“Sorcerers believe that the predators have given us our systems of beliefs; our ideas of good and evil; our social mores. The predators are the ones who set up our hopes and expectations, and dreams of success or failure. They have given us covetousness, greed, and cowardice. It is the predators who make us complacent, and egomaniacal. When it proposes something, it agrees with its own proposition, and it makes you believe that you’ve done something of worth. The flyers’ mind will say to you that whatever Don Juan is telling you is pure nonsense, and then the same mind will agree with its own proposition, ‘Yes, of course, it is nonsense,’ you will say. That’s the way they overcome us.”

So according to Don Juan’s tradition, which comes from the Yaqui sorcerers of Mexico, our thoughts are not our own. In other words, what we think we know is not us. Author Dan Harris said it another way. He said that we are listening to the asshole who lives in our head. Perhaps my disgusting crow was a predator, a flyer, feeding on the energy of my discontent caused by not knowing. Whatever cosmology we choose, Buddhist, that of the sorcerers of Mexico, that of psychologists, or that of the gnostic Christians who call such predators archons, the way to defeat this problem of constant mental and emotional activity is not by attacking or suppressing the thoughts. It is by developing a disciplined awareness in meditation and in daily life. Thoughts will self-liberate when left alone. They will fly away on their own accord, like my dirty bird, Fred.

I studied geology in college. My grandma Hazel had a rock that she had treasured since she was a little girl. It was jet black and sparkled in the sun. She handed it to me and asked what it was. I said, “Oh, that’s just a mica schist.” She grabbed it back and said, “No it isn’t!” Of course, she was right. It was not just a mica schist. It was not just an academic definition of a rock.

When I was hunting for a university position in geology, I interviewed with a professor from Bowdoin College. He said, “We have our students sample well water, measure its temperature, pH, salinity, and so on. By the time they are though studying it, we have taken the mystery out of it.” I told him that if I joined his faculty I would try to put the mystery back in it. Here was a scientist trying to take the mystery out of nature for the benefit of his students. I didn’t get the job.

I taught geology for a number of years in the University of Illinois system. When I was a wide-eyed, lowly assistant professor at Northern Illinois University, one of the professors gave me this advice: “Never admit that you don’t know something.” Later, when I taught geology at Champaign Urbana, I found that this advice was driving faculty members neurotic. They believed that they were supposed to know everything, and were afraid that they would be found out. Really, we hardly knew anything, and what we did know was probably mostly wrong. I remember a famous geology teacher who at one time taught that the ocean bottom was a vast, featureless plain. We have since discovered that the ocean basins contain Earth’s greatest mountain ranges. It was almost impossible to talk science with other faculty members at the U of I because of this fear of being exposed for not knowing.

Later, when I joined the United States Geological Survey in Colorado, I gave a talk at UC Davis on crystal growth. After the talk, someone asked a long and complicated question that concerned applying eigenvalues to the problem of crystal growth. I said, “I don’t know what an eigenvalue is, so I can’t answer your question.” The questioner looked chagrined. Later, someone on the faculty said that that was the best answer. Little did they know that my answer came from a Zen monk who taught “not knowing” in sixth century China.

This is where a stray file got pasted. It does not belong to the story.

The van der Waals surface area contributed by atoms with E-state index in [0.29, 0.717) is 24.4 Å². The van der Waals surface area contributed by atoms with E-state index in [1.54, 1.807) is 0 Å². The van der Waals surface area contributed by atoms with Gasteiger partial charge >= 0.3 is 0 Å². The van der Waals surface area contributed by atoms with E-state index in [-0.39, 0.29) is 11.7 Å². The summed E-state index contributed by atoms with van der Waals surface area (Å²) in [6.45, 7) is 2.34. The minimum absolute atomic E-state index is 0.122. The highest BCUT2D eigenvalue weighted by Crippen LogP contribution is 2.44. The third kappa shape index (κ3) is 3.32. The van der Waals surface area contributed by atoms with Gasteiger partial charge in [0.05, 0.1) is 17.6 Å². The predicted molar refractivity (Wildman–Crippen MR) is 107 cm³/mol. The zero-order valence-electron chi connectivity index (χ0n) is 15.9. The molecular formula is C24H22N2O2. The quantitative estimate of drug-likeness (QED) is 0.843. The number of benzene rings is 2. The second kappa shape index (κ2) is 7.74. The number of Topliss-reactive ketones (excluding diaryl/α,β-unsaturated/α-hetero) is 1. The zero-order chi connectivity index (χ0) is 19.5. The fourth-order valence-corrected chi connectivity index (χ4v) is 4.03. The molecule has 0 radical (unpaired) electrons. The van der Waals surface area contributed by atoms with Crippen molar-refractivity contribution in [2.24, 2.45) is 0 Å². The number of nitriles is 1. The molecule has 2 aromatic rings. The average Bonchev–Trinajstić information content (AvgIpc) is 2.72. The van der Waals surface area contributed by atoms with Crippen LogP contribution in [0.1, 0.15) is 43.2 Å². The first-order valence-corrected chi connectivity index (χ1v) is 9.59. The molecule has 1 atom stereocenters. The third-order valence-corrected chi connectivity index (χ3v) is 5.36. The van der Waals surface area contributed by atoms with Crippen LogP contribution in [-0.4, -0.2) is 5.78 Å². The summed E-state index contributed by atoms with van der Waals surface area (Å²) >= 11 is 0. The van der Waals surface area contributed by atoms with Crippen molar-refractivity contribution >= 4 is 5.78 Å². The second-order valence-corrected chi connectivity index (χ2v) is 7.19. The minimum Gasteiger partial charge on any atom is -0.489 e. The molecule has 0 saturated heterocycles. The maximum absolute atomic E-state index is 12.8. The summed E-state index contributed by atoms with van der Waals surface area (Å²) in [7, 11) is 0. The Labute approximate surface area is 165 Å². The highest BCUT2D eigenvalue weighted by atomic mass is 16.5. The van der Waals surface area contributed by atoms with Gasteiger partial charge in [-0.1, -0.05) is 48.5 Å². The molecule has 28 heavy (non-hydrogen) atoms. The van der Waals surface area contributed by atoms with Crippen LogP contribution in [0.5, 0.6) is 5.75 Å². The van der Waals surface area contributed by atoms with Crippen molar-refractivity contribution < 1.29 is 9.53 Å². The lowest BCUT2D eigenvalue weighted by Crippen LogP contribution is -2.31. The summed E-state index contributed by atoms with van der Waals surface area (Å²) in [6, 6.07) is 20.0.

That monk was Bodhidharma, who brought Zen Buddhism to China. At that time, Buddhism in China was intellectual, emphasizing study and memorization of the sutras. Bodhidharma brought the practice of Zen meditation to China so that people could experience the Buddha’s mind directly rather than simply learn about his teaching.

Here is a story about Bodhidharma in the form of a koan. This is the first case in the Blue Cliff Record, which is a compilation of 100 koans dating from 12th century China:

Bodhidharma’s “I don’t know”
Emperor Wu of Liang asked the Great Master Bodhidharma, “What is the first principle of the holy teachings?”

Bodhidharma said, “Emptiness without holiness.”
The Emperor said, “Who is standing before me?”
Bodhidharma replied, “I don’t know.”

Can we feel the drama of this moment? The great bodhisattva, who as a holy man is supposed to know something, is asked by the ruler of all of China, “Who are you?” He doesn’t answer, “I am an award-winning monk from Persia who has come to teach meditation and kung fu at Shaolin Temple.” No! Instead, when asked who he is, he answers with a profoundly true answer, an answer that comes from the gut rather than from the head, an answer that we all deeply understand: “I don’t know who I am.”

The don’t know mind is the empty, open, and spacious mind that is known in Buddhist teaching as the dharmakaya. This aspect of mind may be first recognized as the space between thoughts, or the space between feelings and emotions. Then this spaciousness is recognized everywhere. Spaciousness comes from intuition that experiences the world directly and freshly, without the obscuration of intervening opinions, without fear, without the raincoat.

The don’t know mind is the road of freedom promised by the fourth noble truth, the path that leads from suffering. This spacious aspect of mind, which is always present, is discovered through meditation and other contemplative practices. Can we live in this world of the beginner’s mind?

In meditation, we can experience this mind by being aware of our inhalations and exhalations, realizing that during this practice there is nothing else to know, that in this practice there is no knowledge beyond being aware of the breath.